Angela Rayner’s housing scandal: storm in a teacup or nightmare scenario for Keir Starmer?

Labour deputy leader Angela Rayner’s travails over allegations about her past living arrangements have presented party leader, Keir Starmer, with an acute problem. Rayner has denied any wrongdoing but she has not been able to answer all of the questions surrounding the matter. Consequently, the story rumbles on in a way that is potentially damaging for Starmer.

If Rayner were almost any other shadow cabinet member, the most likely outcome would be that she would be pressured by the leader to “step aside” (as the euphemism goes) from her role in order to clear her name. She would be offered the prospect of returning to the shadow cabinet in the future provided she resolved the matter satisfactorily. But the special circumstances of Rayner’s role in the Labour Party have made this option very awkward.

While Rayner’s posts in the shadow cabinet – shadow deputy prime minister and shadow secretary of state for levelling up – are held at Starmer’s discretion, her deputy leadership of the Labour party is not. The office-holder is elected in a ballot of Labour’s individual members, and Rayner was chosen in a contest that ran concurrently with the leadership election that Starmer won in 2020.

Starmer could sack Rayner from the shadow cabinet, but he could not sack her as deputy leader. Rayner has offered to resign if an investigation into her living arrangements proves she committed a criminal offence but doing so would trigger a distracting deputy-leadership contest just months out from a general election. This explains the hesitancy Labour has shown towards the saga.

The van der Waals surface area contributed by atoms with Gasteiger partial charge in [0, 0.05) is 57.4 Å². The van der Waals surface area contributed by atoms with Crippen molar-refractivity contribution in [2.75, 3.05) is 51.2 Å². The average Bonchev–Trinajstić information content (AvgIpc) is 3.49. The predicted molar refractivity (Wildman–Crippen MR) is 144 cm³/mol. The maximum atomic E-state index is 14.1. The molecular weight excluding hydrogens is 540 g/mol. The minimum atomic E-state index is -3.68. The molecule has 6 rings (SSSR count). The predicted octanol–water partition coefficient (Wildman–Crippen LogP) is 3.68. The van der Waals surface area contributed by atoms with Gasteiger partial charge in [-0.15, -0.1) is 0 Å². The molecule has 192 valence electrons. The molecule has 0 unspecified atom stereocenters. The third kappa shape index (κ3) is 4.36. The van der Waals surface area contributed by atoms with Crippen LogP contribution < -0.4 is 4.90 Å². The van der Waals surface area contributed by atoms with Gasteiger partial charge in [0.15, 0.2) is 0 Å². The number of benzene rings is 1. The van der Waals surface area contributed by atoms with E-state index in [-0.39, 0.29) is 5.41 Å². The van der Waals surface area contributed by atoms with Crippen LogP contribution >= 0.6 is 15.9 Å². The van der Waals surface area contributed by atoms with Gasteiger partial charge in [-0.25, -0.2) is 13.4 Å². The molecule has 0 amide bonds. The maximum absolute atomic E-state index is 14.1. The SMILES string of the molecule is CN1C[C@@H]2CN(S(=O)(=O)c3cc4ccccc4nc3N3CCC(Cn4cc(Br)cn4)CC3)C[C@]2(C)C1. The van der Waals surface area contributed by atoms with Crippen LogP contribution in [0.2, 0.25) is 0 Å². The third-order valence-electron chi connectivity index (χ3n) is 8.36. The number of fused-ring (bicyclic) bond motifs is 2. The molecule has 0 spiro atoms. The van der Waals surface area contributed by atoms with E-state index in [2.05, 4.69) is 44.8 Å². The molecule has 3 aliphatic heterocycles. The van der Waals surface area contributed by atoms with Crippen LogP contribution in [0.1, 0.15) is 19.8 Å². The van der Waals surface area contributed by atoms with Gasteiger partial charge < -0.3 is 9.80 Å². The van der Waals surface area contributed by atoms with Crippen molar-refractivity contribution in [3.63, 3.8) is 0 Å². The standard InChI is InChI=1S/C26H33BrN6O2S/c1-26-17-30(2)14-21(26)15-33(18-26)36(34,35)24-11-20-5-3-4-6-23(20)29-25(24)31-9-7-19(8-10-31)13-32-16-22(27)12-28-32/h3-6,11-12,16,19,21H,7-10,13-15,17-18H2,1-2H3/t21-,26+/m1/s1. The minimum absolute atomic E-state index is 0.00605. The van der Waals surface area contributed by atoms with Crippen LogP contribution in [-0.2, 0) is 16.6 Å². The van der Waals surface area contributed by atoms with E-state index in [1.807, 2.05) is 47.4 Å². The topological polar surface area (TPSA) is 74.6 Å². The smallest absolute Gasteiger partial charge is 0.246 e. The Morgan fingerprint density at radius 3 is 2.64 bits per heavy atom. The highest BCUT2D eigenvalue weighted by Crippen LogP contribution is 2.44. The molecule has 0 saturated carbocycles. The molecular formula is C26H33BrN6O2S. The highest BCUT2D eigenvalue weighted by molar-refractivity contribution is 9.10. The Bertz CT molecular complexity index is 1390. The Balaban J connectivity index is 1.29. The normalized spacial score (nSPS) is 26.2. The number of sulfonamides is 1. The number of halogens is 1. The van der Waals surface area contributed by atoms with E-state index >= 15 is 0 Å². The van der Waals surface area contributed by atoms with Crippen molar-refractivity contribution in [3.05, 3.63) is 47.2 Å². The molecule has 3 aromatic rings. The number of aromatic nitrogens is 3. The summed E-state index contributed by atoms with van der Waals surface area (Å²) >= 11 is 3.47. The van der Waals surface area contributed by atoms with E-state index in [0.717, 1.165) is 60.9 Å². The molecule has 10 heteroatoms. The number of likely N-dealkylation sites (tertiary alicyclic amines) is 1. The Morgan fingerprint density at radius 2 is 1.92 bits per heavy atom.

With reports of an expanding police investigation involving multiple alleged offences, there is the possibility that Rayner’s hand may be forced. If she did decide to resign as Labour’s deputy leader, what would happen next?

Step 1: getting nominated

Labour selects its leaders and deputy leaders through a one-member-one-vote system mediated by parliamentary controls. The procedures are set out in chapter 4, clause II.2 of Labour’s rule book.

When a post is vacant – as would be the case if Rayner felt compelled to resign – candidates must surmount two nomination hurdles. First, they must obtain nominations from 20% of the parliamentary Labour party (self-nominations count towards this threshold).

There are currently 201 Labour MPs so 41 nominations would be required, and the names of nominators would be made public. In the event that Rayner resigned and also had the whip suspended, then hopeful candidates would need 40 nominations.

The PLP threshold had been increased from 10% in 2021 in a move widely interpreted as an attempt by Starmer to prevent Labour’s radical-left faction being able to field candidates in leadership and deputy-leadership elections. Under Jeremy Corbyn, the threshold had been decreased from 15% for the opposite reason – to facilitate leftwing candidacies. It has long been one of the most contested details in Labour’s rule book.

Second, candidates must secure nominations from either 5% of constituency Labour parties (there are about 630 constituency Labour parties in total), or three affiliated organisations comprising 5% of total affiliated membership. The affiliates would need to include at least two of the 11 Labour-affiliated trade unions and no more than one of the small socialist societies that affiliate to the party.

Step 2: member ballot